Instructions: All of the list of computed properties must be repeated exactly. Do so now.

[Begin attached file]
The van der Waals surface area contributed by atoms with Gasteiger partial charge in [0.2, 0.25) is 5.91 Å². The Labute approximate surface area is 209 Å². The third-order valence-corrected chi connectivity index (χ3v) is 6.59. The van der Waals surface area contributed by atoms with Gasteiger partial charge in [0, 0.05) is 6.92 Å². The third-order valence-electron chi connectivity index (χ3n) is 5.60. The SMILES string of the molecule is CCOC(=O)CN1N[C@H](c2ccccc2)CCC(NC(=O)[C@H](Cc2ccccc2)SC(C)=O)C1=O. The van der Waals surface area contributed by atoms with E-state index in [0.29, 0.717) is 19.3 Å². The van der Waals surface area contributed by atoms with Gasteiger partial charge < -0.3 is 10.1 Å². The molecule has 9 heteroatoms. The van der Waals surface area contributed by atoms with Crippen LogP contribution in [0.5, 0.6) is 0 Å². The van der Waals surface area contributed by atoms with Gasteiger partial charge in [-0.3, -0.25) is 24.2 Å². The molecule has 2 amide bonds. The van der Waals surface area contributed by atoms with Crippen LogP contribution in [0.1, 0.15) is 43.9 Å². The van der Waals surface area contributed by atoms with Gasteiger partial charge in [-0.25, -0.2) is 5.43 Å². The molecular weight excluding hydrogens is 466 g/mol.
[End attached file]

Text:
The van der Waals surface area contributed by atoms with Gasteiger partial charge in [0.2, 0.25) is 5.91 Å². The Labute approximate surface area is 209 Å². The third-order valence-corrected chi connectivity index (χ3v) is 6.59. The van der Waals surface area contributed by atoms with Gasteiger partial charge in [0, 0.05) is 6.92 Å². The third-order valence-electron chi connectivity index (χ3n) is 5.60. The SMILES string of the molecule is CCOC(=O)CN1N[C@H](c2ccccc2)CCC(NC(=O)[C@H](Cc2ccccc2)SC(C)=O)C1=O. The van der Waals surface area contributed by atoms with E-state index in [0.29, 0.717) is 19.3 Å². The van der Waals surface area contributed by atoms with Gasteiger partial charge < -0.3 is 10.1 Å². The molecule has 9 heteroatoms. The van der Waals surface area contributed by atoms with Crippen LogP contribution in [0.5, 0.6) is 0 Å². The van der Waals surface area contributed by atoms with Gasteiger partial charge in [-0.3, -0.25) is 24.2 Å². The molecule has 2 amide bonds. The van der Waals surface area contributed by atoms with Crippen LogP contribution in [0.1, 0.15) is 43.9 Å². The van der Waals surface area contributed by atoms with Gasteiger partial charge in [-0.25, -0.2) is 5.43 Å². The molecular weight excluding hydrogens is 466 g/mol.